From December 1941 to August 1945, the United States of America joined the other Allied powers and fought against the Axis powers in Europe and the Pacific, during the greatest and most destructive war in all of human history.
New data compiled by the Republican side of the Senate Budget Committee shows that, last year, the United States spent over $60,000 to support welfare programs per each household that is in poverty. The calculations are based on data from the Census, the Office of Management and Budget, and the Congressional Research Services.
A report from the Congressional Research Service released today finds that welfare spending is now the largest federal budget item. Presently, the federal government spends $745.84 billion to support 83 of these welfare programs.
The costs are astronomically high--and they are likely only to continue to rise.
A new report by the non-partisan Congressional Research Service finds that the largest federal budget item is spending on welfare programs. To support the 83 programs that CRS identified as welfare programs, the federal government spends $745.84 billion.
That dollar amount exceeds the $725 billion spent by the federal government on Social Security, $480 billion on Medicare, and $540 billion on non-war defense.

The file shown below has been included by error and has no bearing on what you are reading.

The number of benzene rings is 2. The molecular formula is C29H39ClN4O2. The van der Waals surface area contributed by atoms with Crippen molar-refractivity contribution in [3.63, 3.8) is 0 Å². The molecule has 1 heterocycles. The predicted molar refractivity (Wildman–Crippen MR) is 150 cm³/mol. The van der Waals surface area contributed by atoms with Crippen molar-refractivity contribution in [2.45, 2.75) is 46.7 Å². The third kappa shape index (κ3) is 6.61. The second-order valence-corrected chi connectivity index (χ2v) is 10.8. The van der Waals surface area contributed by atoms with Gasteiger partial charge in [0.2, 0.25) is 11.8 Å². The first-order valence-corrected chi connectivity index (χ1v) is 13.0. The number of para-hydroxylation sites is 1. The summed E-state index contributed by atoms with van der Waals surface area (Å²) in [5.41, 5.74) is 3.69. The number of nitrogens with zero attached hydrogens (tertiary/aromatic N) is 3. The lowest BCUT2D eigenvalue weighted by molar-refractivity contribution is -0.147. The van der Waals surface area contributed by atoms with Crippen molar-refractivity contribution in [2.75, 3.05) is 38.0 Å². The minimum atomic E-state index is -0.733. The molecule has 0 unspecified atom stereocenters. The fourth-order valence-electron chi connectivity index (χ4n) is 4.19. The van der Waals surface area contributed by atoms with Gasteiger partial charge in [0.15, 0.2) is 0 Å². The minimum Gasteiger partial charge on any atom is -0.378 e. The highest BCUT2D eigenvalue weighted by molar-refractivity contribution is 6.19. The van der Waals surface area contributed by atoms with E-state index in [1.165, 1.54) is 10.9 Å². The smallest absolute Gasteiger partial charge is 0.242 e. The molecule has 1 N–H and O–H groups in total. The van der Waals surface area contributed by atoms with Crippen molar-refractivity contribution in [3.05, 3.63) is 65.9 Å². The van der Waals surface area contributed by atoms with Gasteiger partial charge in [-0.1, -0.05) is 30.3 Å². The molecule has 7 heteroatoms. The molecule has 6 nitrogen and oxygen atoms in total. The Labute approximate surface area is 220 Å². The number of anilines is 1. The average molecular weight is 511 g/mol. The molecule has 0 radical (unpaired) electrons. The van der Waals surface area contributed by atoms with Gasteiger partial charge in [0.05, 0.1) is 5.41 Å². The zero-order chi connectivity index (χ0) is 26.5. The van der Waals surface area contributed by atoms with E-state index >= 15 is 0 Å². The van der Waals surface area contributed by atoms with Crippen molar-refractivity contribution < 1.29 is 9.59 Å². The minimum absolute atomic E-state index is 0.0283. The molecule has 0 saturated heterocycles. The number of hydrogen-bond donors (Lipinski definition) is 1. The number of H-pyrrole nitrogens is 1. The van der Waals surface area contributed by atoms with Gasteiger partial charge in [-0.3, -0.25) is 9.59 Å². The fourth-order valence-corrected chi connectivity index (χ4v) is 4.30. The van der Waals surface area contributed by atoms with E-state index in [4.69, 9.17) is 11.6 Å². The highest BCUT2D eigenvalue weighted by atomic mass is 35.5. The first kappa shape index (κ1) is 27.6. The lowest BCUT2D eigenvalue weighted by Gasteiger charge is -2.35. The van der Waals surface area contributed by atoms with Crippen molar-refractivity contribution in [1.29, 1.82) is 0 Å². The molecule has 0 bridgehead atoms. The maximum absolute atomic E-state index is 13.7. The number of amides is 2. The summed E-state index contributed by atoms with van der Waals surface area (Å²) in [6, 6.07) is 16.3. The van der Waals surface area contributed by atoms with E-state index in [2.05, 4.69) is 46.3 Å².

In the wake of the Treasury Department’s newly released summary of federal spending for 2012, it’s now possible to detail just how profligate the Obama years have been. Here’s the upshot: Under Obama, for every $7 we’ve had, we’ve spent nearly $11 (or, to be more exact, $10.95). That’s like a family that makes $70,000 a year — and is already knee-deep in debt — blowing nearly $110,000 a year.
Food stamps enrollment has hit a new record high. 46,681,833 are now enrolled in the social welfare program, according to the United States Department of Agriculture, the federal department that runs the program.
A new chart provided by the minority side of the Senate Budget Committee details the alarming fact that enrollment in federal social welfare programs like Food Stamps, Medicaid, and Disability have far outpaced job growth over the last four years. Here's the chart:
During last Wednesday’s presidential debate, President Obama claimed that the private sector just can’t match the leanness and efficiency of the federal government. He was speaking specifically about privately covered health care versus government-run health care.
Just before breaking away for summer recess, the Senate Appropriations Committee voted 26-3 to approve $61.3 million in spending to fix the Capitol Dome. Only 3 senators on the almost 30-person body voted against the measure.
The latest CBO scoring of Obamacare, in the wake of the Supreme Court’s 5-4 decision upholding the overhaul’s individual mandate as an allowable (although seemingly unprecedented) tax on inactivity, shows that President Obama’s centerpiece legislation would cost about $2 trillion over its real first decade (2014 through 2023). The CBO also says that — despite its colossal cost and its unpreced
The federal government has been making the case that, with food stamps, "everyone wins," according to literature meant to promote the federal social welfare program. The argument is that accepting food stamp benefits helps to promote economic growth for the communities hosting those recipients.
While most of Washington is waiting around, nervously chewing on its fingernails in anticipation of the Supreme Court's Obamacare decision (may I have the envelope, please), there are some who are still in the fight. As Melissa Healy writes in the Los Angeles Times: